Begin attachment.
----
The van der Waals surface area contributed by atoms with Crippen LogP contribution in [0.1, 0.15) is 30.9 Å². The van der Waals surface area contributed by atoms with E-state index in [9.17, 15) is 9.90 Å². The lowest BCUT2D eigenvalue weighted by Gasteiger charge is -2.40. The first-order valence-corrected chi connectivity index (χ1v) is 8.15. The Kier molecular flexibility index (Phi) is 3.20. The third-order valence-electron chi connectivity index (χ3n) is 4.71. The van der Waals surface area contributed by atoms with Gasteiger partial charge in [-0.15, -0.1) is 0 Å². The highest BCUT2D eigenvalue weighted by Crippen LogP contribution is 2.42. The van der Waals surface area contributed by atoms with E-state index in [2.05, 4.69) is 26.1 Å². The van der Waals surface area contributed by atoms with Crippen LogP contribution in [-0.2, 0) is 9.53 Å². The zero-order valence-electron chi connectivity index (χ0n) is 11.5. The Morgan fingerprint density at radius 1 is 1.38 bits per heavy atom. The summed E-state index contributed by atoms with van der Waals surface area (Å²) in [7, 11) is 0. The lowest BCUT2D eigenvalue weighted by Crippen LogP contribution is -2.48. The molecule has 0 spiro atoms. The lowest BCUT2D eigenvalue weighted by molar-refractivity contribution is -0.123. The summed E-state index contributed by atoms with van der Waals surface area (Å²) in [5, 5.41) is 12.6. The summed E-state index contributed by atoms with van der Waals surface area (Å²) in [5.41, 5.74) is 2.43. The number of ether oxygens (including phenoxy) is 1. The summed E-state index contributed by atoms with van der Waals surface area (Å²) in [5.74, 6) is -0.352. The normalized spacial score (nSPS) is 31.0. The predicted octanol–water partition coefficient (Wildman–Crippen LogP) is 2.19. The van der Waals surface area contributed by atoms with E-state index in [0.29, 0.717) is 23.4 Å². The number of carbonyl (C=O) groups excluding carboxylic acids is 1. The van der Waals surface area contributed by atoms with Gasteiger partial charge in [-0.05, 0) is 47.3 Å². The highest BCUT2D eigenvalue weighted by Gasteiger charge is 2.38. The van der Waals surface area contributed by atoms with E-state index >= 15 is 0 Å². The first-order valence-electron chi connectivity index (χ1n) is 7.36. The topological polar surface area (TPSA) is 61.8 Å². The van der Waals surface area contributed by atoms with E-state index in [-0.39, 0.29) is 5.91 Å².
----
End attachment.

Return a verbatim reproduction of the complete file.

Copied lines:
The van der Waals surface area contributed by atoms with Crippen LogP contribution in [0.1, 0.15) is 30.9 Å². The van der Waals surface area contributed by atoms with E-state index in [9.17, 15) is 9.90 Å². The lowest BCUT2D eigenvalue weighted by Gasteiger charge is -2.40. The first-order valence-corrected chi connectivity index (χ1v) is 8.15. The Kier molecular flexibility index (Phi) is 3.20. The third-order valence-electron chi connectivity index (χ3n) is 4.71. The van der Waals surface area contributed by atoms with Gasteiger partial charge in [-0.15, -0.1) is 0 Å². The highest BCUT2D eigenvalue weighted by Crippen LogP contribution is 2.42. The van der Waals surface area contributed by atoms with E-state index in [2.05, 4.69) is 26.1 Å². The van der Waals surface area contributed by atoms with Crippen LogP contribution in [-0.2, 0) is 9.53 Å². The zero-order valence-electron chi connectivity index (χ0n) is 11.5. The Morgan fingerprint density at radius 1 is 1.38 bits per heavy atom. The summed E-state index contributed by atoms with van der Waals surface area (Å²) in [7, 11) is 0. The lowest BCUT2D eigenvalue weighted by Crippen LogP contribution is -2.48. The molecule has 0 spiro atoms. The lowest BCUT2D eigenvalue weighted by molar-refractivity contribution is -0.123. The summed E-state index contributed by atoms with van der Waals surface area (Å²) in [5, 5.41) is 12.6. The summed E-state index contributed by atoms with van der Waals surface area (Å²) in [5.41, 5.74) is 2.43. The number of ether oxygens (including phenoxy) is 1. The summed E-state index contributed by atoms with van der Waals surface area (Å²) in [5.74, 6) is -0.352. The normalized spacial score (nSPS) is 31.0. The predicted octanol–water partition coefficient (Wildman–Crippen LogP) is 2.19. The van der Waals surface area contributed by atoms with E-state index in [0.29, 0.717) is 23.4 Å². The number of carbonyl (C=O) groups excluding carboxylic acids is 1. The van der Waals surface area contributed by atoms with Gasteiger partial charge in [-0.05, 0) is 47.3 Å². The highest BCUT2D eigenvalue weighted by Gasteiger charge is 2.38. The van der Waals surface area contributed by atoms with E-state index >= 15 is 0 Å². The first-order valence-electron chi connectivity index (χ1n) is 7.36. The topological polar surface area (TPSA) is 61.8 Å². The van der Waals surface area contributed by atoms with E-state index in [-0.39, 0.29) is 5.91 Å².